Which like a canker in the fragrant rose,
Doth spot the beauty of thy budding name!
O in what sweets dost thou thy sins enclose!
That tongue that tells the story of thy days,
(Making lascivious comments on thy sport)
Cannot dispraise, but in a kind of praise,
Naming thy name, blesses an ill report.
O what a mansion have those vices got,
Which for their habitation chose out thee,
Where beauty’s veil doth cover every blot,
And all things turns to fair, that eyes can see!
Take heed (dear heart) of this large privilege,
The hardest knife ill-used doth lose his edge.

XCVI

Some say thy fault is youth, some wantonness,
Some say thy grace is youth and gentle sport,
Both grace and faults are loved of more and less:
Thou mak’st faults graces, that to thee resort:
As on the finger of a throned queen,
The basest jewel will be well esteemed:
So are those errors that in thee are seen,
To truths translated, and for true things deemed.
How many lambs might the stern wolf betray,
If like a lamb he could his looks translate!
How many gazers mightst thou lead away,
if thou wouldst use the strength of all thy state!
But do not so, I love thee in such sort,
As thou being mine, mine is thy good report.

XCVII

How like a winter hath my absence been
From thee, the pleasure of the fleeting year!
What freezings have I felt, what dark days seen!
What old December’s bareness everywhere!
And yet this time removed was summer’s time,
The teeming autumn big with rich increase,
Bearing the wanton burden of the prime,
Like widowed wombs after their lords’ decease:
Yet this abundant issue seemed to me
But hope of orphans, and unfathered fruit,
For summer and his pleasures wait on thee,
And thou away, the very birds are mute.
Or if they sing, ’tis with so dull a cheer,
That leaves look pale, dreading the winter’s near.

XCVIII

From you have I been absent in the spring,
When proud-pied April (dressed in all his trim)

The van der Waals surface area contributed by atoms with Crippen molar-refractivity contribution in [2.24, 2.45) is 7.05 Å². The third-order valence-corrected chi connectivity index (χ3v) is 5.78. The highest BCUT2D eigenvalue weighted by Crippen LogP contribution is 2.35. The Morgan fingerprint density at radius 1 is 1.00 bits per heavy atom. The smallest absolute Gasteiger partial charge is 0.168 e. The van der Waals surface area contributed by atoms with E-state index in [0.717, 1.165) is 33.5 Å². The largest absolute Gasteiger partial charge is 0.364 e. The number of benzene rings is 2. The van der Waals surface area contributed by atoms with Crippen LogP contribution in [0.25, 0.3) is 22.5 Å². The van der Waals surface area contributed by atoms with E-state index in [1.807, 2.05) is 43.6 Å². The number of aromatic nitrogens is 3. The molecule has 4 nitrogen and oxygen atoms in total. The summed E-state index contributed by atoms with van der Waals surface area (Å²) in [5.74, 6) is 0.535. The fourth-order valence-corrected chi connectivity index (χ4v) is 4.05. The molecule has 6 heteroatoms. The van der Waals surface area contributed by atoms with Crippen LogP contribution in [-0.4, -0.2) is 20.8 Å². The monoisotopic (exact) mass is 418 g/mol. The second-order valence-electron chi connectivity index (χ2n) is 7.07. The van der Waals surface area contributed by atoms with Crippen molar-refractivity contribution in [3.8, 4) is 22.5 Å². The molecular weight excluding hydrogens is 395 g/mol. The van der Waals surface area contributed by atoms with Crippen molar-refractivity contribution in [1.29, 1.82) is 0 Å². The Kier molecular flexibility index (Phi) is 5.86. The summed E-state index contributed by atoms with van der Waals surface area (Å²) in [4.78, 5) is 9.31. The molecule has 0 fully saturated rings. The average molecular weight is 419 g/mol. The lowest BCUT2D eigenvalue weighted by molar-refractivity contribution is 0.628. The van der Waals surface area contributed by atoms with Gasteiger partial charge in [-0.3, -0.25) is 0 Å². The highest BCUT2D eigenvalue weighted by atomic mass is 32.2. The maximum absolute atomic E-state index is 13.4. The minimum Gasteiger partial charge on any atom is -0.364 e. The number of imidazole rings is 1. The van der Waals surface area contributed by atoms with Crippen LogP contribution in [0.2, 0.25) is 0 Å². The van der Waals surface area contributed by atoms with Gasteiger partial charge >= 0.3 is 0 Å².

Hath put a spirit of youth in every thing:
That heavy Saturn laughed and leaped with him.
Yet nor the lays of birds, nor the sweet smell
Of different flowers in odour and in hue,
Could make me any summer’s story tell:
Or from their proud lap pluck them where they grew:
Nor did I wonder at the lily’s white,
Nor praise the deep vermilion in the rose,
They were but sweet, but figures of delight:
Drawn after you, you pattern of all those.
Yet seemed it winter still, and you away,
As with your shadow I with these did play.

XCIX

The forward violet thus did I chide,
Sweet thief, whence didst thou steal thy sweet that smells,
If not from my love’s breath?  The purple pride
Which on thy soft check for complexion dwells,
In my love’s veins thou hast too grossly dyed.
The lily I condemned for thy hand,
And buds of marjoram had stol’n thy hair,
The roses fearfully on thorns did stand,
One blushing shame, another white despair:
A third nor red, nor white, had stol’n of both,
And to his robbery had annexed thy breath,
But for his theft in pride of all his growth
A vengeful canker eat him up to death.
More flowers I noted, yet I none could see,
But sweet, or colour it had stol’n from thee.

Shakespeare sonnets: 1-9 | 10-19 | 20-29 | 30-39 | 40-49 | 50-59 | 60-69 | 70-79 | 80-89 | 90-99 | 100-109 | 110-119 | 120-129 | 130-139 | 140-149 | 150-154 |